19. Blagus T, Markelc B, Cemazar M, Kosjek T, Preat V, Miklavcic D, Sersa G (2013) In vivo real-time monitoring system of electroporation mediated control of transdermal and topical drug delivery. J Control Rel 172:862–871CrossRefGoogle Scholar
  20. Burnette RR, Ongpipattanakul B (1988) Characterisation of the pore transport properties and tissue alteration of excised human skin during iontophoresis. J Pharm Sci 77:132–137PubMedCrossRefPubMedCentralGoogle Scholar
  21. Cameroy BM (1966) Ultrasound enhanced local anesthesia. Am J Orthop 8:47Google Scholar
  22. Cevc G, Blumeb G, Schtitzlein A, Gebaue D, Paul A (1996) The skin: a pathway for systemic treatment with patches and lipid-based agent carriers. Adv Drug Deliv Rev 18:349–378CrossRefGoogle Scholar
  23. Chang F, Swartzendruber DC, Wertz PW, Squier CA (1993) Covalently bound lipids in keratinizing epithelia. Biochim Biophys Acta 1150:98–102PubMedCrossRefPubMedCentralGoogle Scholar
  24. Chen Y, Zahui T, Alberti I, Kalia YN (2016) Cutaneous biodistribution of ionizable, biolabile aciclovir prodrugs after short duration topical iontophoresis: targeted intraepidermal drug delivery. Eur J Pharm Biopharm 99:94–102PubMedCrossRefPubMedCentralGoogle Scholar
  25. Choi EH, Lee SH, Ahn SK, Hwang SM (1999) The pretreatment effect of chemical skin penetration enhancers in transdermal drug delivery using iontophoresis. Skin Pharmacol Appl Skin Physiol 12:326–335PubMedCrossRefPubMedCentralGoogle Scholar
  26. Christophers E, Schubert C, Goes M (1989) The epidermis. In: Greaves MW, Shuster S (eds) Pharmacology of the skin, vol I. Springer-Verlag, Berlin, pp 3–30CrossRefGoogle Scholar
  27. Christophers E, Wolff HH, Laurence EB (1974) The formation of epidermal cell columns. J Invest Dermatol 62:555–559PubMedCrossRefPubMedCentralGoogle Scholar
  28. Coodley GL (1960) Bursitis and post-traumatic lesions. Am Pract 11:181–187Google Scholar
  29. Coury AJ, Fogt EJ, Norenberg MS, Untereker DF (1983) Development of a screening system for cystic fibrosis. Clin Chem 29:1593–1597PubMedPubMedCentralGoogle Scholar
  30. Craane-van-Hinsberg WHM, Bax L, Flinterman NHM, Verhoef J, Junginger HE, Bodde HE (1994) Iontophoresis of a model peptide across human skin in vitro: effects of iontophoresis protocol, pH, and ionic strength on peptide flux and skin impedance. Pharm Res 11:1296–1300PubMedCrossRefPubMedCentralGoogle Scholar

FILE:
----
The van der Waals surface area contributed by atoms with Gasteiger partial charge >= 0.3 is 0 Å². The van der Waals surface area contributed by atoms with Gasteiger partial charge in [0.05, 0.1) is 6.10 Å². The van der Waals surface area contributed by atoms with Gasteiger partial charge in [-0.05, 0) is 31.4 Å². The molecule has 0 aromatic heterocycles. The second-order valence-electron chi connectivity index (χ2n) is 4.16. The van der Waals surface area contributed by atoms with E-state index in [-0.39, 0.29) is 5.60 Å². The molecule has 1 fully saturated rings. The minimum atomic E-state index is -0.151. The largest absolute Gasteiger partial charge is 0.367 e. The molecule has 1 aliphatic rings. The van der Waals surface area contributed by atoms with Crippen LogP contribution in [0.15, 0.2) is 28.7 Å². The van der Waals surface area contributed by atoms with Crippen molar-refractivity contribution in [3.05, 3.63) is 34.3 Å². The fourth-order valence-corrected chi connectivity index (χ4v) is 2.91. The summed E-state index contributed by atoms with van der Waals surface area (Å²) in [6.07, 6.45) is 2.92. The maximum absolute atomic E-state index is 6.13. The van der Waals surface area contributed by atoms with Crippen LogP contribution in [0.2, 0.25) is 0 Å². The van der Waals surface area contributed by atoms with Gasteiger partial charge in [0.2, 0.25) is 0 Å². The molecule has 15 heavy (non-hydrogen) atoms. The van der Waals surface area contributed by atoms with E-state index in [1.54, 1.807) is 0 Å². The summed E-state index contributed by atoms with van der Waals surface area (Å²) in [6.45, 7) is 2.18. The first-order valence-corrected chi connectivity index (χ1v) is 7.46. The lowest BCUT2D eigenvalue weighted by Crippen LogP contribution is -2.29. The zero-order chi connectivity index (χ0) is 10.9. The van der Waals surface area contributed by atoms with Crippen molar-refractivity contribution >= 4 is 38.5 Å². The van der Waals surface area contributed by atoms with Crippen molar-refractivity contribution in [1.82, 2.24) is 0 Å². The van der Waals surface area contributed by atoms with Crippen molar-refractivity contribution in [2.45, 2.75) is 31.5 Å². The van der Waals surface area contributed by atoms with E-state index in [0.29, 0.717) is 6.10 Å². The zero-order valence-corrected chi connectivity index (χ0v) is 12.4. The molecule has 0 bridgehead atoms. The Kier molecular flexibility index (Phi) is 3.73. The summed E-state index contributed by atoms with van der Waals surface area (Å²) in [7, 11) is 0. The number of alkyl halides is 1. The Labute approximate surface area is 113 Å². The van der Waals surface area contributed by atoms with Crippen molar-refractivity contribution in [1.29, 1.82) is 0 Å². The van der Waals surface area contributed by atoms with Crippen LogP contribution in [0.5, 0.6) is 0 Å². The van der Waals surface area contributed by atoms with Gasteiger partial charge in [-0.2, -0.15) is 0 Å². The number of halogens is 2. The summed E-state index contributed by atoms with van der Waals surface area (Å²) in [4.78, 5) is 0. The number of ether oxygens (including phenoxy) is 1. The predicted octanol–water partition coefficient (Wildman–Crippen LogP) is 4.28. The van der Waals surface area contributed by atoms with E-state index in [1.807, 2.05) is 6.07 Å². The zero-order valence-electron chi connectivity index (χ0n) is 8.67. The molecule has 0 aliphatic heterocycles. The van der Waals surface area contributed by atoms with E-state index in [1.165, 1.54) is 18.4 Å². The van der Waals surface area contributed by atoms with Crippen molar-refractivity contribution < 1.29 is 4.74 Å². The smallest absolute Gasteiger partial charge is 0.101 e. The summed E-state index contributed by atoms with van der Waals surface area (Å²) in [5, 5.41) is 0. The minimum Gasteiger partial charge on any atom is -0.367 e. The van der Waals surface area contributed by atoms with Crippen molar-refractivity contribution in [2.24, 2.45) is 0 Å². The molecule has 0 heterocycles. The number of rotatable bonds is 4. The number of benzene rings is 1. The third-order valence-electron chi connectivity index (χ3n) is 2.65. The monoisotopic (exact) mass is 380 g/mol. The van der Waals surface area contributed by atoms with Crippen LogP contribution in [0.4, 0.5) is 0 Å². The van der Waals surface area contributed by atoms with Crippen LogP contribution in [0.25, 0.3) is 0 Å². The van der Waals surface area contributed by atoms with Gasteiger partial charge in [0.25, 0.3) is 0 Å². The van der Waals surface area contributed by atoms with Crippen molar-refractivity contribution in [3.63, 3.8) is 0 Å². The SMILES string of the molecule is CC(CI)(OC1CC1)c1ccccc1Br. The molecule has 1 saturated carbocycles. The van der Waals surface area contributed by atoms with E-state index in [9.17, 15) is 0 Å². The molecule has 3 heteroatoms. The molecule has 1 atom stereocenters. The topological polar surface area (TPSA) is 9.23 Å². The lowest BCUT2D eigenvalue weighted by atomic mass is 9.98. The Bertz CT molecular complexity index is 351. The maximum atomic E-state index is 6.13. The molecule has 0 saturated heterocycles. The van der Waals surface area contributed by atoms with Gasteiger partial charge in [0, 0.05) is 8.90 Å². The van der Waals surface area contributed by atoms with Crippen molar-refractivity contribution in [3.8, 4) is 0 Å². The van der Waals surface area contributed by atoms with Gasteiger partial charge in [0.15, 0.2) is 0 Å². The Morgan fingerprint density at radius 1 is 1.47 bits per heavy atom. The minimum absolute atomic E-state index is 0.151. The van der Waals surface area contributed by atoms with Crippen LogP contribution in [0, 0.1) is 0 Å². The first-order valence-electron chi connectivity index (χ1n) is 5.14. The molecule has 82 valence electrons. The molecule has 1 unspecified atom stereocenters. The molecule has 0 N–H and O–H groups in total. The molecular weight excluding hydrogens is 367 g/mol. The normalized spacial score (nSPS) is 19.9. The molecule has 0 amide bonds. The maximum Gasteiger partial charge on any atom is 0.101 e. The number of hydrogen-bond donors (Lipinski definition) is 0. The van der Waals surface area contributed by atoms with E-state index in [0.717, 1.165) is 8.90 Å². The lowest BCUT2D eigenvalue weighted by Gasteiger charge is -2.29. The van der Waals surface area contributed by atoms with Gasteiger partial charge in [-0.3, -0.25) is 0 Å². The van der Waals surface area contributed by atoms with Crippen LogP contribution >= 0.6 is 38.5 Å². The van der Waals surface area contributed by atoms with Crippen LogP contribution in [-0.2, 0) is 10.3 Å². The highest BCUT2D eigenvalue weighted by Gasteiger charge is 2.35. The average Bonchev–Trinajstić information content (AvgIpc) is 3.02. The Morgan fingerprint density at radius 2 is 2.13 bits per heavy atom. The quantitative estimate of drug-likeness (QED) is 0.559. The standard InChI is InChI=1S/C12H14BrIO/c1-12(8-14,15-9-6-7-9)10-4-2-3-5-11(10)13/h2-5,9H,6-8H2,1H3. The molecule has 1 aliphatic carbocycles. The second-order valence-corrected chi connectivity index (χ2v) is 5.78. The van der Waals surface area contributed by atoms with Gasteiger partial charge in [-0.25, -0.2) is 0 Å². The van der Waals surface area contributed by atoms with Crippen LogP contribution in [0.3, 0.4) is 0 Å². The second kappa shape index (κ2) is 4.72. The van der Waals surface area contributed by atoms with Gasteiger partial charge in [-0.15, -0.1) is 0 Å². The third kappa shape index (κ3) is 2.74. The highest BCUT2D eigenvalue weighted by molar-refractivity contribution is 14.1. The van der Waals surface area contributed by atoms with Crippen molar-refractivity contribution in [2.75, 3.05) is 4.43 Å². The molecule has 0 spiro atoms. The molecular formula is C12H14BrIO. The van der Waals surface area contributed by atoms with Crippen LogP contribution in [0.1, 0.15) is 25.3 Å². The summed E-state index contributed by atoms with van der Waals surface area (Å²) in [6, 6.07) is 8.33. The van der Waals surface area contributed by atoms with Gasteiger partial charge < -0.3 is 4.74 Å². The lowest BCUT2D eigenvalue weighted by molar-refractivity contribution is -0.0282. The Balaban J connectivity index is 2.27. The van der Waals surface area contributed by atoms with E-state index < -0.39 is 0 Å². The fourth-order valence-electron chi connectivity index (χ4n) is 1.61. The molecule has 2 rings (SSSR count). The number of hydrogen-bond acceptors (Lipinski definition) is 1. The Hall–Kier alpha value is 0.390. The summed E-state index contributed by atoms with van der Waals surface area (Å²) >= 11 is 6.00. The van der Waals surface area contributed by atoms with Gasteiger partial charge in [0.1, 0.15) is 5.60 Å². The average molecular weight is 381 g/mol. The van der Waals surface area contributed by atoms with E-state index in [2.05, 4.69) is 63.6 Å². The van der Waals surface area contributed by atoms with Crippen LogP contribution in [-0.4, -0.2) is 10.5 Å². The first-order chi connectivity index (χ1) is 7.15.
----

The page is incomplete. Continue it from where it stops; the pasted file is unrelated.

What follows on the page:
31. Cullander C (1992) What are the pathways of iontophoretic current flow through mammalian skin? Adv Drug Del Rev 9:119–135Google Scholar
  32. Davis SP, Landis BJ, Adams ZH, Allen MG, Prausnitz MR (2004) Insertion of microneedles into skin: measurement and prediction of insertion force and needle fracture force. J Biomech 37:1155–1163PubMedCrossRefPubMedCentralGoogle Scholar
  33. Denet AR, Preat V (2003) Transdermal delivery of timolol by electroporation through human skin. J Control Rel 88:253–262CrossRefGoogle Scholar
  34. Denet A-R, Vanbever R, Préat V (2004) Skin electroporation for transdermal and topical delivery. Adv Drug Deliv Rev 56:659–674PubMedCrossRefPubMedCentralGoogle Scholar
  35. DeNuzzio JD, Bemer B (1990) Electrochemical and iontophoretic studies of human skin. J Control Rel 11:105–112CrossRefGoogle Scholar
  36. Dinh SM, Luo C-W, Bemer B (1993) Upper and lower limits of human skin electrical resistance in iontophoresis. AIChE J 39:2011–2018CrossRefGoogle Scholar
  37. Donnelly RF, Singh TRR, Garland MJ, Migalska K, Majithiya R, McCrudden CM, Kole PR, Mahmood TMT, McCarthy HO, Woolfson AD (2012) Hydrogel-forming microneedle arrays for enhanced transdermal drug delivery. Adv Funct Mater 22:4879–4890PubMedPubMedCentralCrossRefGoogle Scholar
  38. Donnelly RF, Singh TR, Alkilani AZ, McCrudden MT, O’Neill S, O’Mahony C, Armstrong K, McLoone N, Kole P, Woolfson AD (2013) Hydrogel-forming microneedle arrays exhibit antimicrobial properties: potential for enhanced patient safety. Int J Pharm 451:76–91PubMedPubMedCentralCrossRefGoogle Scholar
  39. Drury JL, Mooney DJ (2003) Hydrogels for tissue engineering: scaffold design variables and applications. Biomaterials 24:4337–4351PubMedCrossRefGoogle Scholar
  40. Dujardin N, Staes E, Kalia Y, Clarys P, Guy R, Preat V (2002) In vivo assessment of skin electroporation using square wave pulses. J Control Rel 79:219–227CrossRefGoogle Scholar
  41. El Maghraby GMM, Williams AC, Barry BW (2006) Can drug-bearing liposomes penetrate intact skin? J Pharm Pharmacol 58:415–429PubMedCrossRefPubMedCentralGoogle Scholar
  42. Elias PM, Menon GK (1991) Structural and lipid biochemical correlates of the epidermal permeability barrier. Adv Lipid Res 24:1–26PubMedCrossRefPubMedCentralGoogle Scholar